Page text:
• Not exactly. The offsets of the variables in a given scope for each of the scopes (independently each other) have to be known respect to the base of that scope. The actual position of the "base" depend on the function call order, that is tracked run-time by SP. It's not "all the stack all together", but scope by scope. ... – Emilio Garavaglia Oct 10 '14 at 11:41
  • ... You cannot know at compile time what the size of the stack will be since you cannot know the level of nesting the function call will have at run-time. Neverless, the operating system impose a maximum value per thread to be known, to keep resource allocation towards processes under control. but that's just a limit, not a pre-computed value. – Emilio Garavaglia Oct 10 '14 at 11:43
  • Btw the addresses of the variables on the stack are defined relative not to the stack pointer, but to the start of the stack, right? Because if we define x to be SP - 4, and then we add a new variable y, it would now be SP - 4 and x would have to be updated to SP - 8. So it makes more sense to set the addresses according to the beginning of the stack, which stays set, not the top of the stack which constantly moves. Am I wrong? – Aviv Cohn Oct 10 '14 at 18:34
  • @AvivCohn: It mostly depend on what kind of static analysis the compiler does: given a scope you know how many variables are there, and so you know how wide the required space will be. Counting backward from the end or forward from the begin does not change the run-time complexity. But the origin is not the "beginning of the stack" but "the point where the stack is at the time the function is called" (But I think you intended just this, otherwise it will make no sense...). – Emilio Garavaglia Oct 10 '14 at 19:06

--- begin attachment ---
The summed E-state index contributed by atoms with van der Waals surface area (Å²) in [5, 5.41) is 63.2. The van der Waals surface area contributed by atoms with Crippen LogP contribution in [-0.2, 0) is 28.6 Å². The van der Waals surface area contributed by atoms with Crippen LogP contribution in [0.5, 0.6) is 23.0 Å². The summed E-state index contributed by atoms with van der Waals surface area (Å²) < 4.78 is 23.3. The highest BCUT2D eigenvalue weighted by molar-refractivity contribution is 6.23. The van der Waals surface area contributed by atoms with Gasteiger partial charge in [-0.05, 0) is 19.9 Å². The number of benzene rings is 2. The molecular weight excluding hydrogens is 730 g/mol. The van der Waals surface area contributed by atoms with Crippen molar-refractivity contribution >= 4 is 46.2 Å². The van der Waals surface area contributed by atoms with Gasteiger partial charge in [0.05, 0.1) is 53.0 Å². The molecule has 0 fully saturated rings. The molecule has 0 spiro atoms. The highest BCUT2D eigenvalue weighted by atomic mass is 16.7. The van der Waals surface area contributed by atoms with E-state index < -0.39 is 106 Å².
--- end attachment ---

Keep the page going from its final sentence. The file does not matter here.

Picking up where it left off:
1

Why can't we allocate dynamic memory (i.e. memory of size that is only known at runtime) on the stack?

You can with Microsoft compilers using _alloca() or _malloca(). For gcc, it's alloca()

I'm not sure it's part of the C / C++ standards, but variations of alloca() are included with many compilers. If you need aligned allocation, such a "n" bytes of memory starting on a "m" byte boundary (where m is a power of 2), you can allocate n+m bytes of memory, add m to the pointer and mask off the lower bits. Example to allocate hex 1000 bytes of memory on a hex 100 boundary. You don't need to preserve the value returned by _alloca() since it's stack memory and automatically freed when the function exits.

char *p;
    p = _alloca(0x1000+0x100);
    (size_t)p = ((size_t)0x100 + (size_t)p) & ~(size_t)0xff;
1

Most important reason is that Memory used can be deallocated in any order but stack requires deallocation of memory in a fixed order i.e LIFO order.Hence practically it would be difficult to implement this.

-1

Read a bit about Turing Machines to understand why things are the way they are. Everything was built around them as the starting point.

https://en.wikipedia.org/wiki/Turing_machine

Anything outside of this is technically an abomination and a hack.